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INSPIRATIONAL LEADERSHIP

The inspirational leader also understands that, while money is a motivator, so are praise, recognition,
rewards, a thank you and noticing an individual’s contribution to a successful endeavor. Speaking
directly to a contributing employee about the value that their work provides for the organization is a key
source of inspiration for the recipient.
Inspirational leadership is a thought provoking collection of short, engaging observations that
demonstrate clearly what it is we need in order to the win the support, trust and loyalty of our
colleagues, family and friends.

Inspiring greatness is all about leading by example.

The best leaders have these habits in common.

1. Face challenges.
Great leaders are brave enough to face up to challenging situations and deal with them honestly.
Whether it's steering through a business downturn or getting struggling employees back on track,
effective leaders meet these challenges openly. Regular communications with your staff, informing them
of both good news and how the company is reacting to challenges will go a long way toward making
employees feel like you trust them and that they're unlikely to be hit with unpleasant surprises.
"The gossip at the coffee machine is usually 10 times worse than reality," Handal says. "Employees need
to see their leaders out there, confronting that reality head-on."

2. Win trust.

Employees are more loyal and enthusiastic when they work in an environment run by people they trust.
Building that trust can be done in many ways. The first is to show employees that you care about them,
Handal says. Take an interest in your employees beyond the workplace. Don't pry, he advises, but ask
about an employee's child's baseball game or college graduation. Let your employees know that you're
interested in their success and discuss their career paths with them regularly.
When employees, vendors or others make mistakes, don't reprimand or correct them in anger. Instead,
calmly explain the situation and why their behavior or actions weren't correct, as well as what you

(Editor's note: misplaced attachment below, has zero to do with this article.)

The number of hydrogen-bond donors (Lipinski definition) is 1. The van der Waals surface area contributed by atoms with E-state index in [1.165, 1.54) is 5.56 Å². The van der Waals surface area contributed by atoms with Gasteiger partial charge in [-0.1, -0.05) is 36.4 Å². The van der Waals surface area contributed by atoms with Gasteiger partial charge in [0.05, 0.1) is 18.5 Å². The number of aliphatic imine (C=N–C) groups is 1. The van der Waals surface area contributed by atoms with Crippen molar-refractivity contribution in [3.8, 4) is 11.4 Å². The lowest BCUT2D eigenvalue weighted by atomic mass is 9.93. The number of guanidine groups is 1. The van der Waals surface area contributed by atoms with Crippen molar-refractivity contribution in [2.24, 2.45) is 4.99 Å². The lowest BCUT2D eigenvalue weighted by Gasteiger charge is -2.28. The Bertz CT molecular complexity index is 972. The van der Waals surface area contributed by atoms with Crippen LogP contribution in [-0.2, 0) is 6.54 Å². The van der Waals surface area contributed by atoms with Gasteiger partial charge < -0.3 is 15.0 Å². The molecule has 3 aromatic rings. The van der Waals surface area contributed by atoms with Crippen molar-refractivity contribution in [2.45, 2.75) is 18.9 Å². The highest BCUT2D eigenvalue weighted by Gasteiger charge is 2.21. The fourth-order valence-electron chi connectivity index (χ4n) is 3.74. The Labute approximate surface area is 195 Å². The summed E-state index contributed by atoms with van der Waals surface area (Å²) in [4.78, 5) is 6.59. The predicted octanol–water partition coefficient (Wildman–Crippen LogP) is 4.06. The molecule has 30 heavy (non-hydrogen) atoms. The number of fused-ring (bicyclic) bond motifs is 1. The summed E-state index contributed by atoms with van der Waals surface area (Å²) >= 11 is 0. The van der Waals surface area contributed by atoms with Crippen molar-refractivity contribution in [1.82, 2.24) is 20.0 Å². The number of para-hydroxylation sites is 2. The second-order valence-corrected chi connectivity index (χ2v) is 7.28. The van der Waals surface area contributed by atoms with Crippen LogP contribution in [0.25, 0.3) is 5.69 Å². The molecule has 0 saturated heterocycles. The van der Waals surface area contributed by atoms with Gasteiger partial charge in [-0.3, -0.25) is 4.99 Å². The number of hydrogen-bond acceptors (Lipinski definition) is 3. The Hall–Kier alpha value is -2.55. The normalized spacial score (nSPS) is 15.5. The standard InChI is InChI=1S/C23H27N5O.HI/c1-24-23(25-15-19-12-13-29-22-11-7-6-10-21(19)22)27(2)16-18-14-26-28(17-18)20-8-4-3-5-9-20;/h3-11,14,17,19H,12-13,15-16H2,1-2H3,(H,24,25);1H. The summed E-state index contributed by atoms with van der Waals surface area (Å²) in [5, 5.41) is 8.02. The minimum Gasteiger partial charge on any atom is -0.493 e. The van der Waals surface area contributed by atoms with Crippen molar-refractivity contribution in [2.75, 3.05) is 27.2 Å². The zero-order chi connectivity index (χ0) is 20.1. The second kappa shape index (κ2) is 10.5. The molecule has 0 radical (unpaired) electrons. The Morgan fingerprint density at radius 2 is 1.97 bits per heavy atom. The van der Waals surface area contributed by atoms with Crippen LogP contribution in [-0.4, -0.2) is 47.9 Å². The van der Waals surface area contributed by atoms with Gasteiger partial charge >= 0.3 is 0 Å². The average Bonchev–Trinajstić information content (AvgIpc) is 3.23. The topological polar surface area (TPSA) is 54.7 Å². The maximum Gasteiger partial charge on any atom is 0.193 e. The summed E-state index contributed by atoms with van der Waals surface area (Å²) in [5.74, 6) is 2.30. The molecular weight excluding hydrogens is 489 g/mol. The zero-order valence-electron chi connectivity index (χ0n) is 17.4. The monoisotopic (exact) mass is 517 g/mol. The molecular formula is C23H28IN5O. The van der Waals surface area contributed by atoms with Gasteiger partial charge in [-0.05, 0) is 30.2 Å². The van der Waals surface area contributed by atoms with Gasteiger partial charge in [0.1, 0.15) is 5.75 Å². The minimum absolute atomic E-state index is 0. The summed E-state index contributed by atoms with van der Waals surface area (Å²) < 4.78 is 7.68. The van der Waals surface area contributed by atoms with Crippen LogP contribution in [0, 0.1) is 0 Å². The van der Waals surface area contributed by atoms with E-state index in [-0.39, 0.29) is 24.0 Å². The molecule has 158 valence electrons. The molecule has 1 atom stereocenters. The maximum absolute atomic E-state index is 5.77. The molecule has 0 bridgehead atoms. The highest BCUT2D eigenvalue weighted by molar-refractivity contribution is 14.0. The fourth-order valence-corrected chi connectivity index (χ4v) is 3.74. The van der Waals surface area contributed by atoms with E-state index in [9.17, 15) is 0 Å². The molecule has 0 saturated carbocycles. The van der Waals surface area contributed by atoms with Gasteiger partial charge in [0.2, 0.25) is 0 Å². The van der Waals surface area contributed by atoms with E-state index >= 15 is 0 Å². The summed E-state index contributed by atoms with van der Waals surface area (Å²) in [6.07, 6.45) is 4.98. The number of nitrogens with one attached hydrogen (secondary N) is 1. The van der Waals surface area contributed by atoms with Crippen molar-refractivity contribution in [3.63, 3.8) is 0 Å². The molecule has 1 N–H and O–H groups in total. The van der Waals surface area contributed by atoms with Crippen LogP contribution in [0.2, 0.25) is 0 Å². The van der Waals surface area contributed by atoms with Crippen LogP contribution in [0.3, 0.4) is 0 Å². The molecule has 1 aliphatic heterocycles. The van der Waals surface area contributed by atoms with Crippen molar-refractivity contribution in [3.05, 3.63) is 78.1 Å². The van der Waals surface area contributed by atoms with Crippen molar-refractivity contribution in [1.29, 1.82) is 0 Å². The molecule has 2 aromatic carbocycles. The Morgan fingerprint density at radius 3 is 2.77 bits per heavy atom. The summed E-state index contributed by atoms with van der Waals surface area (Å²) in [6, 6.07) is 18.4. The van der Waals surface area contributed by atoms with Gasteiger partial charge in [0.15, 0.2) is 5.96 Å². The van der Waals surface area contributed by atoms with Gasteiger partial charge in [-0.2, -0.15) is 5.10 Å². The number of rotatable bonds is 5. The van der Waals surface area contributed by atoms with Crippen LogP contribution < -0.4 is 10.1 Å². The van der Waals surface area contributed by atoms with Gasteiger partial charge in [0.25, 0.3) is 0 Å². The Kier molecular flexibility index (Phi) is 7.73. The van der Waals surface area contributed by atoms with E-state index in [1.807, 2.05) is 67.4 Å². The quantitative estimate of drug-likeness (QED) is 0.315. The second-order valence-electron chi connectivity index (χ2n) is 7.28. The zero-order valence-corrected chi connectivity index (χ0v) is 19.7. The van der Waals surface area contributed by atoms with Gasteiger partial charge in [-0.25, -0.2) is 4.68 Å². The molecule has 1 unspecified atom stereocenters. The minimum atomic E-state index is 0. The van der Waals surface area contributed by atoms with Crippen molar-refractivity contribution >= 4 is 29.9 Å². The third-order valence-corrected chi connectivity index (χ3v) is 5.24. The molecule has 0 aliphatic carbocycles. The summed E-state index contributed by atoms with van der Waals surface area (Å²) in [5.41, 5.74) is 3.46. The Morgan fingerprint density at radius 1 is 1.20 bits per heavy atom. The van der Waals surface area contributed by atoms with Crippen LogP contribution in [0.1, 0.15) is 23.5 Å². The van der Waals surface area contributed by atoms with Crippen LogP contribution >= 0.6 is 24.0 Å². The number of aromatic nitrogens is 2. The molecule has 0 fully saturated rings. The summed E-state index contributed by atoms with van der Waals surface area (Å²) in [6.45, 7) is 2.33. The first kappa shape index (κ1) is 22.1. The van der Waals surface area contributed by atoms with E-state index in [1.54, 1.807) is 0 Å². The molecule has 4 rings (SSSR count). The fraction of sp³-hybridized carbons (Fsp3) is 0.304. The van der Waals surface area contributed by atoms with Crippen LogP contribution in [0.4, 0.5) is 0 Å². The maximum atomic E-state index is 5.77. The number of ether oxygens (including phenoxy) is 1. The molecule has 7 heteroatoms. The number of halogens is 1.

expect in the future. When people know that you aren't going to berate them and that you have their best
interests at heart, they're going to trust you, Handal says.

3. Be authentic.

If you're not a suit, don't try to be one. Employees and others dealing with your company will be able to
tell if you're just pretending to be someone you're not, Handal says. That could make them question what
else about you might be inauthentic. Have a passion for funky shoes? Wear them. Are you an
enthusiastic and hilarious presenter? Get them laughing. Use your strengths and personality traits to
develop your personal leadership style, Handal says.
4. Earn respect.

When you conduct yourself in an ethical way and model the traits you want to see in others, you earn the
respect of those around you. Leaders who are perceived as not "walking their talk" typically don't get
very far, Handal says. This contributes to employees and other stakeholders having pride in the
company, which is an essential part of engagement, Handal says. Also, customers are less likely to do
business with a company if they don't respect its values or leadership.

5. Stay curious.

Good leaders remain intellectually curious and committed to learning. They're inquisitive and always
looking for new ideas, insights and information. Handal says the best leaders understand that innovation
and new approaches can come from many places and are always on the lookout for knowledge or people
who might inform them and give them an advantage.

"Our research indicates that what really matters is that leaders are able to create enthusiasm, empower
their people, instill confidence and be inspiring to the people around them," says Peter Handal, chief
executive of New York City-based Dale Carnegie Training, a leadership-training company.